Demand for premium gasoline is on the wane despite increased sales of imported cars -- a strange combination of data as the two usually move in tandem rather than inverse proportion.
The Korea National Oil Corporation said on Monday that Koreans consumed 533,000 barrels of premium gasoline from January to September this year, down 2.9 percent from 549,000 barrels during the same period last year.
Some 95,706 imported cars were sold in the first nine months of this year, up 20.1 percent on-year.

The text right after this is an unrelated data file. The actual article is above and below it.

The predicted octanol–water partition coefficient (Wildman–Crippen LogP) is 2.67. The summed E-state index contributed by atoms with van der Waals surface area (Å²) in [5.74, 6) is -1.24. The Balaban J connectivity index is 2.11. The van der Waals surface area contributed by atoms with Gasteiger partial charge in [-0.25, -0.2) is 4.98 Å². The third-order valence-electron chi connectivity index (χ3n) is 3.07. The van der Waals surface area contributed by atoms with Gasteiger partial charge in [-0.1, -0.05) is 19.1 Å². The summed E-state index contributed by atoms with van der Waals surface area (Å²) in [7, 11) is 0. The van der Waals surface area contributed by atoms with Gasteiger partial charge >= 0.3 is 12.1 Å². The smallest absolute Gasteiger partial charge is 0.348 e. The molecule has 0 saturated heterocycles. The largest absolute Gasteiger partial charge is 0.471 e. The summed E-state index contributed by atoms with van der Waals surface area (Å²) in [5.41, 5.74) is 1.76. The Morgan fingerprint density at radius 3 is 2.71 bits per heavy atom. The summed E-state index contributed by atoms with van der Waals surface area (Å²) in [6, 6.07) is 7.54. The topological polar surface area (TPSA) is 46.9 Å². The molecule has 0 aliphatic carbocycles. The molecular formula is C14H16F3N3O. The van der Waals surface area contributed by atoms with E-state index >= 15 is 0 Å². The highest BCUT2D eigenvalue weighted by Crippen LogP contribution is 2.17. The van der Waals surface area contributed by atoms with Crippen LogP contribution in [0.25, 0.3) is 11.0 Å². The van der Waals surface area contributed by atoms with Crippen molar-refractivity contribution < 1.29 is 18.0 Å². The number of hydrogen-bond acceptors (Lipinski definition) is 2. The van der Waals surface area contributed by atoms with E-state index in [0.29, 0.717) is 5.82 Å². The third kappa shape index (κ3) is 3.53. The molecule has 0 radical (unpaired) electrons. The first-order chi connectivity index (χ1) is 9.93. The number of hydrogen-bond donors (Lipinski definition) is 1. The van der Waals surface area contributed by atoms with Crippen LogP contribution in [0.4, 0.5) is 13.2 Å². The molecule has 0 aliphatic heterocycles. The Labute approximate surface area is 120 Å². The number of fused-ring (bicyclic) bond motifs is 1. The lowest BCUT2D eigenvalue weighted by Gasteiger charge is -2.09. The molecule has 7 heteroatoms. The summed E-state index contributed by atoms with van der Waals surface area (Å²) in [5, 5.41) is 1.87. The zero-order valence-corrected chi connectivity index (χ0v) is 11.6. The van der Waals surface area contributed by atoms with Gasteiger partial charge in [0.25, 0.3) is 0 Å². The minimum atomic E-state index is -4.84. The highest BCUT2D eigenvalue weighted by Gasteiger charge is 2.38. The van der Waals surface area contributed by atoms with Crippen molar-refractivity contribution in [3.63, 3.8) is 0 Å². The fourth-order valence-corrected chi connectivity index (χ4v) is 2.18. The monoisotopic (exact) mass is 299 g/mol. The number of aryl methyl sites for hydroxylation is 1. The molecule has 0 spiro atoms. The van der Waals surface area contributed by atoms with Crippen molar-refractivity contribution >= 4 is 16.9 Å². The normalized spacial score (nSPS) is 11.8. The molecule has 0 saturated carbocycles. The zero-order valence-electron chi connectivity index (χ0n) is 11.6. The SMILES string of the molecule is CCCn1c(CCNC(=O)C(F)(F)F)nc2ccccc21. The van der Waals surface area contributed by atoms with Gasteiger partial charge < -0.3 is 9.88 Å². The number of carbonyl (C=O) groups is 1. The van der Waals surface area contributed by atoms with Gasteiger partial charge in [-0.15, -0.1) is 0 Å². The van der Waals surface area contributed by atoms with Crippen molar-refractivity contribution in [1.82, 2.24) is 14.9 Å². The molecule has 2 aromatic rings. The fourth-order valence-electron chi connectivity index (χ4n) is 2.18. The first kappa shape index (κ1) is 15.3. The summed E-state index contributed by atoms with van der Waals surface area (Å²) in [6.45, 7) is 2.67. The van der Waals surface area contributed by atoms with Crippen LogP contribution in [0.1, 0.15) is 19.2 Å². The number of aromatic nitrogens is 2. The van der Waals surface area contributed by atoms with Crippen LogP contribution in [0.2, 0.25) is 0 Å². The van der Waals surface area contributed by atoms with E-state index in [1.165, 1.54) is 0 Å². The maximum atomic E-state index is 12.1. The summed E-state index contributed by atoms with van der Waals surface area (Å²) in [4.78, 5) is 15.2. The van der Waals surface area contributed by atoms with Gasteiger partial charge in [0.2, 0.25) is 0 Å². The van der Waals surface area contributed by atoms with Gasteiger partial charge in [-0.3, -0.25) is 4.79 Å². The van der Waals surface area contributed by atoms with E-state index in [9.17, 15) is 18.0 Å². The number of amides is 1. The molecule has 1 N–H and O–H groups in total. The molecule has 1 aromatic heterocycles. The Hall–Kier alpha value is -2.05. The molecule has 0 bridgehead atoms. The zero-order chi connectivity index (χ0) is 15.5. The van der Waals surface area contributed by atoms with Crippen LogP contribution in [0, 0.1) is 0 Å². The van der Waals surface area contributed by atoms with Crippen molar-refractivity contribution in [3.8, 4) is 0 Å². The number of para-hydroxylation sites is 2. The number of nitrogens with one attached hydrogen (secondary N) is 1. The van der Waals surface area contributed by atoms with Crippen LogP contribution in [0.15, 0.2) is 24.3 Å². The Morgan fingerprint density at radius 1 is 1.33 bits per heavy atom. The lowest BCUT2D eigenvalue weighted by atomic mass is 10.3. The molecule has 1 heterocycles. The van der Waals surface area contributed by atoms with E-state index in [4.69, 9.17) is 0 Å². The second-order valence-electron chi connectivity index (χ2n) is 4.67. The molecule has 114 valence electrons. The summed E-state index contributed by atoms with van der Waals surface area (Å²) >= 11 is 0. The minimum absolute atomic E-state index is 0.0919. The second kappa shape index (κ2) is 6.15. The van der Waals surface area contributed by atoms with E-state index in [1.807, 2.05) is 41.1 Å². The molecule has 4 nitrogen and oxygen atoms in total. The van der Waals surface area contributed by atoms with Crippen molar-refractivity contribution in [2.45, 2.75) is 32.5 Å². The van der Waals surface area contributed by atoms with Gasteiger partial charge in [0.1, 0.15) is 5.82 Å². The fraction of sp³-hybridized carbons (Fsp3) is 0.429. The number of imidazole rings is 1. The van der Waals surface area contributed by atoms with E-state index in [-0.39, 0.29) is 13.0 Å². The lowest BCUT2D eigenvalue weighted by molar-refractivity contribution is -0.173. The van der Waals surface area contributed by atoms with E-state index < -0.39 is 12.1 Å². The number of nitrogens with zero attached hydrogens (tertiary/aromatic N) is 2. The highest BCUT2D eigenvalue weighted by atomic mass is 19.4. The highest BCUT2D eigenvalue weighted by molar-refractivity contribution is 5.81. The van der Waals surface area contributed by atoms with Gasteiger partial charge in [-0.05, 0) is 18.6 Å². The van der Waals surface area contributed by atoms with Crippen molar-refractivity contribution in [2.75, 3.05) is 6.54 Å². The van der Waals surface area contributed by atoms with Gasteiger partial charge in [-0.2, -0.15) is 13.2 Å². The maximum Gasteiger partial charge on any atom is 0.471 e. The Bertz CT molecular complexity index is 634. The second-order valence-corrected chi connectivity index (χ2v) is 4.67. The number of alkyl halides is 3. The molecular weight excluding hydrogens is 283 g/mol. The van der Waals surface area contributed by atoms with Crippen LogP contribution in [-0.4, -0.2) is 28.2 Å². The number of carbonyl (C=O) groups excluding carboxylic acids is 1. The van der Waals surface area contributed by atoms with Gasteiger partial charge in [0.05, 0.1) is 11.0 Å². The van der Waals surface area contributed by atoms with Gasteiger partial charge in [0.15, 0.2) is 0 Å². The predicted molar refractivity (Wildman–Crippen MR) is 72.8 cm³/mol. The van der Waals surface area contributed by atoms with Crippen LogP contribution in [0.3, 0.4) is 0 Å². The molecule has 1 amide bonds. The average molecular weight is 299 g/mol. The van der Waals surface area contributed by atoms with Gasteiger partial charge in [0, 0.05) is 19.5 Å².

Experts say that demand for premium gasoline, which was showing an upward trend in tandem with rising car imports in former years, has dropped due to higher oil prices.
Demand stood at a mere 38,000 barrels in 2001 but this figure had jumped to 748,000 barrels by last year. Imported car sales increased from 7,727 to 105,037 units over the same period.
Experts say that as models with engine displacements of 2 liters or less have started to dominate the local import market, car owners have become more sensitive to oil prices.
The price difference between premium and regular gasoline is also widening. The former cost W187.55 (US$1=W1,106) more per liter in 2009, but this gap grew to W200.23 in 2010 and W206.93 in 2011.